The Great Game for control of Central Asia goes on. A few weeks ago, Russia and China, via the regional Shanghai Cooperation Organization (SCO), led a call for the US to set a deadline for its withdrawal from Uzbekistan and Kyrgyzstan. Today Donald Rumsfeld is back in the region and Kyrgyzstan, at least, is equivocating on demanding a timetable for withdrawal. From today’s BBC:
US holds onto its Kyrgyz foothold
“I wouldn’t pack your bags just yet.”
Speaking to US troops in Kyrgyzstan, Secretary Donald Rumsfeld seemed pleased that the US had won assurances that it could continue to use airbases in this Central Asian republic.
Many believed that the US position in the former Soviet republic was not really in jeopardy.
Yet Mr Rumsfeld’s trip was said to be in direct response to regional pressure on the US to withdraw.
Earlier this month, the Central Asian states, backed by Russia and China, called on the US to give a timeframe for withdrawal of forces.
Rumsfeld’s subsequent visit – his second this year – highlights how important and sensitive the US presence is in the region.
About 1,000 troops are stationed at Manas International Airport near the Kyrgyz capital, Bishkek. The US also makes use of the Karshi-Khanabad airbase in Uzbekistan.
It has no troops based in Tajikistan or Kazakhstan, but it has an arrangement to allow it to refuel aircraft in Tajik airfields and to fly over Tajik territory.
With the nearest bases as far away as Turkey and South Korea, the Central Asian bases play an essential role in supporting military operations in Afghanistan.
The lack of a base in the region before 2001 delayed the start of US operations in Afghanistan and possibly played a part in allowing Osama Bin Laden to evade capture, says Svante Cornell, deputy director of the Central Asia-Caucasus Institute at Johns Hopkins University.
But as well as the clear military advantage, the bases also allow the US to monitor developments in the region.
“The US is interested in Central Asia because is a significant land mass that could become a haven for terrorists,” Mr Cornell told the BBC News website.
“There is a lack of central government control in many regions. Groups with links to al-Qaeda have operated in the region. The drug trade out of Afghanistan is also a factor in regional instability.”
He says that objections to the US presence have been fuelled by Russia and China, which view Central Asia as their sphere of influence.
“This is old-fashioned power politics,” Mr Cornell says. “They believe that a US presence decreases their influence.
“The more conservative elements in those countries would say that they feel that the US is trying to encircle them to prevent them having their rightful role in the region.”
While not setting a date for withdrawal, Kyrgyzstan’s defence minister said after meeting Mr Rumsfeld that US forces would have no reason to stay on once the situation in Afghanistan stabilised.
However, analysts believe the bases could remain longer.
The US base at Manas contributes about $50m (£28.7m) a year to the Kyrgyz economy, according to US officials – a considerable sum in a country where the average annual wage is just $330.
“Also, from a military perspective, I think the US will seek to retain their bases, to have the potential to address threats that arise quickly,” Mr Cornell says.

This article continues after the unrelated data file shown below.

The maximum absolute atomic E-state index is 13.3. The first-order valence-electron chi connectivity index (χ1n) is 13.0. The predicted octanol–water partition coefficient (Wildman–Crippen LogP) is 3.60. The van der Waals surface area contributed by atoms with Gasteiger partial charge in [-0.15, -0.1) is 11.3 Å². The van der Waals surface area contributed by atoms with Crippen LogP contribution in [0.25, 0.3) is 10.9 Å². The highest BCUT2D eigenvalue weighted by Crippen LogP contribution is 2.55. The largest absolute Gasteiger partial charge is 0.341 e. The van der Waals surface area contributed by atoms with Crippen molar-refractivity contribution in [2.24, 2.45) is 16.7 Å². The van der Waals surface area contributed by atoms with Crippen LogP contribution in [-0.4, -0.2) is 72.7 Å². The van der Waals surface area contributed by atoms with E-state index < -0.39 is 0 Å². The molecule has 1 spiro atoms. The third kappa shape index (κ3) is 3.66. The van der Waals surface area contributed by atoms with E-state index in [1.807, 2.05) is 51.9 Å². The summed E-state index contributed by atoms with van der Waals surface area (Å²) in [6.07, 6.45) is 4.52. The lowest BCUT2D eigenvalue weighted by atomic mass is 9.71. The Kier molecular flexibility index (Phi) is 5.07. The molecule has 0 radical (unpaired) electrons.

The future of the US base in Uzbekistan is less secure.
Flights into Karshi-Khanabad were reduced at the request of the Uzbek authorities, after the US criticised the government over its violent put-down of an uprising in Andijan in May.
“Uzbekistan sees itself as a regional power and it feels that the US has let it down by criticising it,” Mr Cornell says.
“The Bush administration’s emphasis on human rights and democratisation has given Russia and China the chance to increase the gap between the Central Asian states and the West. They can say, ‘We don’t ask you tough questions, we will help you be safe and it’s no problem if you don’t have elections’.”
Russia and China will continue to exert pressure on Kyrgyzstan and Uzbekistan, Mr Cornell says, but with limited success for the time being.
“They are always trying to get the US out but for the moment the four Central Asian states want everyone involved.”
Given that the US hasn’t cut aid (Washington itself appears divided on whether to do so), we question how seriously the Uzbek regime takes Washington’s “criticisms” about human rights. However, while Uzbekistan remains cozy with Moscow and Beijing (although careful not to completely burn bridges with Washington), neighboring Kyrgyzstan may be falling more securely within the US camp. Kurmanbek Bakiyev, the interim president who took power in the (US-backed) Tulip Revolution earlier this year, has now been elected president. (Reuters, July 5) And, right on cue, now Uzbek-Kyrgyz tensions appear to be building. Uzbekistan has accused infiltrators from Kyrgyzstan of being behind the violent unrest in the city of Andijan in May. (Eurasia Daily Monitor, July 26) Uzbekistan is also demanding the forcible repatriation of at least 130 among some 400 refugees from the Andijan violence who have been living in a camp across the border in Kyrgyzstan since mid-May. The demand is being protested by the UN and human rights groups. (AFP, July 23)
Human Rights Watch is calling on the SCO to condemn the Andijan massacre, which it has still failed to do. (Turkish Weekly, July 26)
See our last post on Central Asia.